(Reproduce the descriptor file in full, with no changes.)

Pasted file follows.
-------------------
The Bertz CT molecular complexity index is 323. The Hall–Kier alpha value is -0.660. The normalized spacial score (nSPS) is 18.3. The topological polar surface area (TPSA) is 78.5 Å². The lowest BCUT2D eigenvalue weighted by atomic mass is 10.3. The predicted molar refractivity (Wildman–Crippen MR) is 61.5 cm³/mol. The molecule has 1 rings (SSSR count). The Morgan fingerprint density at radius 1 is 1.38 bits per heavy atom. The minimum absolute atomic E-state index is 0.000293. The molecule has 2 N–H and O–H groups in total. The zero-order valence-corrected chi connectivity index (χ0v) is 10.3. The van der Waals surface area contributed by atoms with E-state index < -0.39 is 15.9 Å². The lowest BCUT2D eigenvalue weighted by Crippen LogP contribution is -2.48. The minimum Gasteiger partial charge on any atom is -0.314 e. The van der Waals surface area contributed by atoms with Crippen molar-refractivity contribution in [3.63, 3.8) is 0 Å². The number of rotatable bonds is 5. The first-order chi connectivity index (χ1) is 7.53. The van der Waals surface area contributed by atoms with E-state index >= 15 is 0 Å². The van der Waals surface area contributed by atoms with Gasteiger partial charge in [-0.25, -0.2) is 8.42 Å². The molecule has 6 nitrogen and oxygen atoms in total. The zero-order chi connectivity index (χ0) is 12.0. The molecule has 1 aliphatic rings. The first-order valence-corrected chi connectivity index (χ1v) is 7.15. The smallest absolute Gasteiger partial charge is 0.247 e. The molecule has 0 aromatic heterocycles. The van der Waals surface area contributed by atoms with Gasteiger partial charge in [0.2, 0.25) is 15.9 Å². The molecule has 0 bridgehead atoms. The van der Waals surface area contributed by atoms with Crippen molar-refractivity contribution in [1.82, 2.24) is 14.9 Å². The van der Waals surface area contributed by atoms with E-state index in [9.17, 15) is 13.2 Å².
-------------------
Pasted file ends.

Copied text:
The Bertz CT molecular complexity index is 323. The Hall–Kier alpha value is -0.660. The normalized spacial score (nSPS) is 18.3. The topological polar surface area (TPSA) is 78.5 Å². The lowest BCUT2D eigenvalue weighted by atomic mass is 10.3. The predicted molar refractivity (Wildman–Crippen MR) is 61.5 cm³/mol. The molecule has 1 rings (SSSR count). The Morgan fingerprint density at radius 1 is 1.38 bits per heavy atom. The minimum absolute atomic E-state index is 0.000293. The molecule has 2 N–H and O–H groups in total. The zero-order valence-corrected chi connectivity index (χ0v) is 10.3. The van der Waals surface area contributed by atoms with E-state index < -0.39 is 15.9 Å². The lowest BCUT2D eigenvalue weighted by Crippen LogP contribution is -2.48. The minimum Gasteiger partial charge on any atom is -0.314 e. The van der Waals surface area contributed by atoms with Crippen molar-refractivity contribution in [3.63, 3.8) is 0 Å². The number of rotatable bonds is 5. The first-order chi connectivity index (χ1) is 7.53. The van der Waals surface area contributed by atoms with E-state index >= 15 is 0 Å². The van der Waals surface area contributed by atoms with Gasteiger partial charge in [-0.25, -0.2) is 8.42 Å². The molecule has 6 nitrogen and oxygen atoms in total. The zero-order chi connectivity index (χ0) is 12.0. The molecule has 1 aliphatic rings. The first-order valence-corrected chi connectivity index (χ1v) is 7.15. The smallest absolute Gasteiger partial charge is 0.247 e. The molecule has 0 aromatic heterocycles. The van der Waals surface area contributed by atoms with Gasteiger partial charge in [0.2, 0.25) is 15.9 Å². The molecule has 0 bridgehead atoms. The van der Waals surface area contributed by atoms with Crippen molar-refractivity contribution in [1.82, 2.24) is 14.9 Å². The van der Waals surface area contributed by atoms with E-state index in [9.17, 15) is 13.2 Å².